In 1500, the Cuerdley chapel was built for the sole use and accommodation of the tenants of the township of Cuerdley. This was built by William Smyth, a ‘local lad’, born in 1460 in the moated mansion of Peel House, in the village of Farnworth. He attended the University of Oxford and his studies enabled him to enter into the church, where he made rapid progress. After holding a number of important positions within the church he was appointed Bishop of Litchfield & Coventry in 1496 when it was a twin diocese. In 1508, Brazenose College, Oxford, was founded by Sir Richard Sutton of Prestbury, Cheshire, and Bishop William Smyth. Anciently, a preference was given to candidates for its scholarships or fellowships for those who lived in Cheshire and Lancashire, in particular, from the Parish of Prescot, because William Smyth had been born in the parish. The Bishop, whose last appointment was Bishop of Lincoln in 1514, died in 1547 and is buried in Lincoln Cathedral, also gave an endowment of £350 to found a grammar school in Farnworth. This was originally housed in the Cuerdley chapel, but went on to use a variety of locations in later years. The grammar school continued for 400 years when it was closed in 1904. In 1931 Wade Deacon Grammar School was founded but in 1972 it was changed to the Comprehensive Education System.
In 1719, it fell to Francis Bere, Vicar of Prescot, to dispose of any attempt by Farnworth chapel to petition the House of Commons for parochial status. The age old struggle for independence by them continued, leading to a bitter dispute in 1719. Despite this, the chapel never left C. of E. control.
Full registers survive for the whole period from 1538 and Chapel Wardens’ Accounts from 1679. At a restoration in 1855, the north aisle and Bold chapel were rebuilt, also a new nave roof and galleries were erected in the five nave bays on the south side, and west end where the organ was re-sited. The last major restoration in 1894-5 saw the removal of the galleries and two new vestries added on the north side of the chancel, and a new organ was installed. A window was inserted on the west tower wall to let light into the nave and old box pews were removed. Many wall memorials and funeral hatchments of the Bold family, plus those of other families, adorn the walls of the church,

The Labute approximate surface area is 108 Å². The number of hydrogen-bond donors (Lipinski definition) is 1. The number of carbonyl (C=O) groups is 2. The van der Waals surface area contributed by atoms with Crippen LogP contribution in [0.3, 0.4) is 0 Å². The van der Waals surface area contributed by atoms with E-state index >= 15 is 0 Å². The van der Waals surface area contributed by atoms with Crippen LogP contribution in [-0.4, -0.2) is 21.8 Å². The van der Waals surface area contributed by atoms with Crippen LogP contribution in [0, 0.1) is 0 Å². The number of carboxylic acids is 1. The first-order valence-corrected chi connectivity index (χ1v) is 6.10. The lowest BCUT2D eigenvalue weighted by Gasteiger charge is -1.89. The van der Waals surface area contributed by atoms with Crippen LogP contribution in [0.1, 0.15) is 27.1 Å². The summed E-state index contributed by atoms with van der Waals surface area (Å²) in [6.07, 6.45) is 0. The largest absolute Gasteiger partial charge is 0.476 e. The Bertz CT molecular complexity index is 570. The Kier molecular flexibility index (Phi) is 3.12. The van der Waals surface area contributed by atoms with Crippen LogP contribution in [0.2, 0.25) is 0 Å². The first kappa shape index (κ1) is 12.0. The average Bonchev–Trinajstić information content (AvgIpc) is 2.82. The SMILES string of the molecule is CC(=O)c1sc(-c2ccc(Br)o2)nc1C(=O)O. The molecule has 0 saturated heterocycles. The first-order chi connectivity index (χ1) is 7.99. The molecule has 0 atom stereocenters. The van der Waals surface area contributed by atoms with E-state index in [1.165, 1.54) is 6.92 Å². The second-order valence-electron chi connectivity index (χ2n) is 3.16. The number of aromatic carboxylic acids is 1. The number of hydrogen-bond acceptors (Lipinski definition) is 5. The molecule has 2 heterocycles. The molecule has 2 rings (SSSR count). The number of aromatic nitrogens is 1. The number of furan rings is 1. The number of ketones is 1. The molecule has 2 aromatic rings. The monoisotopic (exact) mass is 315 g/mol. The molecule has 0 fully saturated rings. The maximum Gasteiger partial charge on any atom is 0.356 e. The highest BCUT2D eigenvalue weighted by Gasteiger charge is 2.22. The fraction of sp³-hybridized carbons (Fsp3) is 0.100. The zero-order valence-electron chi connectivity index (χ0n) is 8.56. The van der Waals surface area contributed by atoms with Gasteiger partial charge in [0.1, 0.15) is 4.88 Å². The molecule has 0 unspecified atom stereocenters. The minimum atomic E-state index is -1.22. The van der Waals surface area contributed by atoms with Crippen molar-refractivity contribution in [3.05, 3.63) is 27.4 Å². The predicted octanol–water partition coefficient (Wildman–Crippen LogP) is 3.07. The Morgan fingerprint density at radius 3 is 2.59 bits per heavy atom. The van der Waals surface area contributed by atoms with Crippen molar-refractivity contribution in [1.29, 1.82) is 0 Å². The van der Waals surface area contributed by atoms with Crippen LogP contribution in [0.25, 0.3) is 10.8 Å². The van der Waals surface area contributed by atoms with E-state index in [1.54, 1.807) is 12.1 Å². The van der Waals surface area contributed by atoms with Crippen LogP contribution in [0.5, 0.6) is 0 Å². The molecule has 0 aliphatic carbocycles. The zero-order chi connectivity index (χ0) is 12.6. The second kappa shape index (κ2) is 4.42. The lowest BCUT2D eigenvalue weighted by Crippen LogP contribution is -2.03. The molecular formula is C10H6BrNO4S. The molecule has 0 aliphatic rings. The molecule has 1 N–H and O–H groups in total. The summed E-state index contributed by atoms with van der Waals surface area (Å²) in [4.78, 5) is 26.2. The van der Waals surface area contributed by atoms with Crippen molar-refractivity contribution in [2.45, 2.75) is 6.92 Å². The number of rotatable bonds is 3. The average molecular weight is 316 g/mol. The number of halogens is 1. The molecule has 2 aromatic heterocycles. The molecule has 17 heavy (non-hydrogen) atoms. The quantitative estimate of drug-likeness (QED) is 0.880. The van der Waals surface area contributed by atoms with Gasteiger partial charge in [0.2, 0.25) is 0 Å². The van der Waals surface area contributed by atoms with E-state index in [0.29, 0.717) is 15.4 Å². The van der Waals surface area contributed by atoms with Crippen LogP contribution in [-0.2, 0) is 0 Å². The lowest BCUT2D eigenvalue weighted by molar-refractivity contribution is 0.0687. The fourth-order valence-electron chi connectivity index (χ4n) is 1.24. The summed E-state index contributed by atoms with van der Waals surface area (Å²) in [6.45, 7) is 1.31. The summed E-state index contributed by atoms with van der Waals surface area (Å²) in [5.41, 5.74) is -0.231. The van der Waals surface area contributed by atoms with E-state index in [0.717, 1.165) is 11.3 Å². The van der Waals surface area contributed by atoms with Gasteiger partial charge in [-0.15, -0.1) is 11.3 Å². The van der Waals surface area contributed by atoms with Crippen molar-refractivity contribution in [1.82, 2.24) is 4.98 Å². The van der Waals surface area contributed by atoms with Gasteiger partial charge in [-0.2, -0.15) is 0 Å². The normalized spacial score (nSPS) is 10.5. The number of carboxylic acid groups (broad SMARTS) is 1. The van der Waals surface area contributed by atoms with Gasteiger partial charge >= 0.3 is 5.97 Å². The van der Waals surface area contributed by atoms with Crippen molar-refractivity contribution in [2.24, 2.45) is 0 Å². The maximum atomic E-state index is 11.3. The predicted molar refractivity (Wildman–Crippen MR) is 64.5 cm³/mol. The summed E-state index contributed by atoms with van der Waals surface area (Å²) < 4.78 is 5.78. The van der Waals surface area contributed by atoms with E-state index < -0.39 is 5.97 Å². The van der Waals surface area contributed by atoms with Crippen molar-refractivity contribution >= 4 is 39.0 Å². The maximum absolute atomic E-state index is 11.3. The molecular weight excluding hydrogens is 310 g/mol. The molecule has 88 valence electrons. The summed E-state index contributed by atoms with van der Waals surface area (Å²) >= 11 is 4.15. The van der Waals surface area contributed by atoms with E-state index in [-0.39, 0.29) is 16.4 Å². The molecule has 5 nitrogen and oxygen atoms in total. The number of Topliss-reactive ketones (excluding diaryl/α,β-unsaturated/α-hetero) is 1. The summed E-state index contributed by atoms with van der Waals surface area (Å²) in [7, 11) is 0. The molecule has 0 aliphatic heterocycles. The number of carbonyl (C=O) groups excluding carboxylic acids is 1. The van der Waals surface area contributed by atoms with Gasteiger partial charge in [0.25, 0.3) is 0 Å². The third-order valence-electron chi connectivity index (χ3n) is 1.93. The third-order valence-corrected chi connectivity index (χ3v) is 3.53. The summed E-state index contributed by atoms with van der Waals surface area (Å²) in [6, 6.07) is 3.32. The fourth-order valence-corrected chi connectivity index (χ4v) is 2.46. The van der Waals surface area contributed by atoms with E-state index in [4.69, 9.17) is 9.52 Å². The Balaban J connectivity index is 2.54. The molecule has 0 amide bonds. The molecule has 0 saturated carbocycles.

In 1859 after centuries of unrest and trouble, the ‘chapel of ease’ was created a separate parish from the mother church of Prescot. At the same time, it was re-dedicated from St. Wilfred to St. Luke. The title of ‘Minister-in-Charge’ changed to become Vicar. The Vicars were presented by the Vicar of Prescot, which remains the same today.
(Refs: History of Farnworth Church,
Alan Foster; VCH, Vol.3: LPRS Vol.149, Rev.T.M.Steel.)
The townships of Great Sankey
(Sanki, Sonkey), together with Penketh lie at the most easterly border of
the ancient Parish of Prescot, which at that time was in the Diocese of Chester,
and are situated on the main Liverpool (A57) to Warrington road, about 2½
miles from Warrington. From very early times, Sankey had a number of various
landowners, one of the earliest being the Boteler family, Lords of Warrington.
When their estates were sold in 1583 it became the property of the Bold of
Bold family – the new owner being Sir Thomas Bold whose name appears
on a pendant in the roof of the nave of Prescot church, which says: “Thomas
Bold, Knight, 1610”. On the reverse is: “Lady Bridget Bold His
Wyffe”. Sir Thomas Bold in 1610, granted the manor of Sankey to Thomas
Tyldesley and Thomas Orme, the latter resigned his interest in 1613. The coat
of arms of Thomas Tyldesley (1557-1635) is the second from the eastern end
of the south aisle - dating from about 1610. It shows letters at the foot:
‘T.T. At’ which reflect his position as Attorney General for the